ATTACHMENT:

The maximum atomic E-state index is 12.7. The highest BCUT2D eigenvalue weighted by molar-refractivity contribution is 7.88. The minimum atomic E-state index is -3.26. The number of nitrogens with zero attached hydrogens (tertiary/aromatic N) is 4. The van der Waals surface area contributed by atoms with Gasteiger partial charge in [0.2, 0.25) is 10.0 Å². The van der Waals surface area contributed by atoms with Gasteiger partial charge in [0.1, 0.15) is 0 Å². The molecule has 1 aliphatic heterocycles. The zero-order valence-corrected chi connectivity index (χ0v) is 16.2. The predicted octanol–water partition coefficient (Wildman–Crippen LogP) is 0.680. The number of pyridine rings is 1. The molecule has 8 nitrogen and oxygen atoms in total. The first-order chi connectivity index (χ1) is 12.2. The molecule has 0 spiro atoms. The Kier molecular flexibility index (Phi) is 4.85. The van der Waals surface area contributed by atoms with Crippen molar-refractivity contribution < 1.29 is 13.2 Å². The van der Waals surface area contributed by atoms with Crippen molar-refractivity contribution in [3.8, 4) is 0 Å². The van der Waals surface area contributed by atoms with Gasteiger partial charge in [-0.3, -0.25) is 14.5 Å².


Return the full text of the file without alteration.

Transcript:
The maximum atomic E-state index is 12.7. The highest BCUT2D eigenvalue weighted by molar-refractivity contribution is 7.88. The minimum atomic E-state index is -3.26. The number of nitrogens with zero attached hydrogens (tertiary/aromatic N) is 4. The van der Waals surface area contributed by atoms with Gasteiger partial charge in [0.2, 0.25) is 10.0 Å². The van der Waals surface area contributed by atoms with Gasteiger partial charge in [0.1, 0.15) is 0 Å². The molecule has 1 aliphatic heterocycles. The zero-order valence-corrected chi connectivity index (χ0v) is 16.2. The predicted octanol–water partition coefficient (Wildman–Crippen LogP) is 0.680. The number of pyridine rings is 1. The molecule has 8 nitrogen and oxygen atoms in total. The first-order chi connectivity index (χ1) is 12.2. The molecule has 0 spiro atoms. The Kier molecular flexibility index (Phi) is 4.85. The van der Waals surface area contributed by atoms with Crippen molar-refractivity contribution < 1.29 is 13.2 Å². The van der Waals surface area contributed by atoms with Crippen molar-refractivity contribution in [3.8, 4) is 0 Å². The van der Waals surface area contributed by atoms with Gasteiger partial charge in [-0.3, -0.25) is 14.5 Å².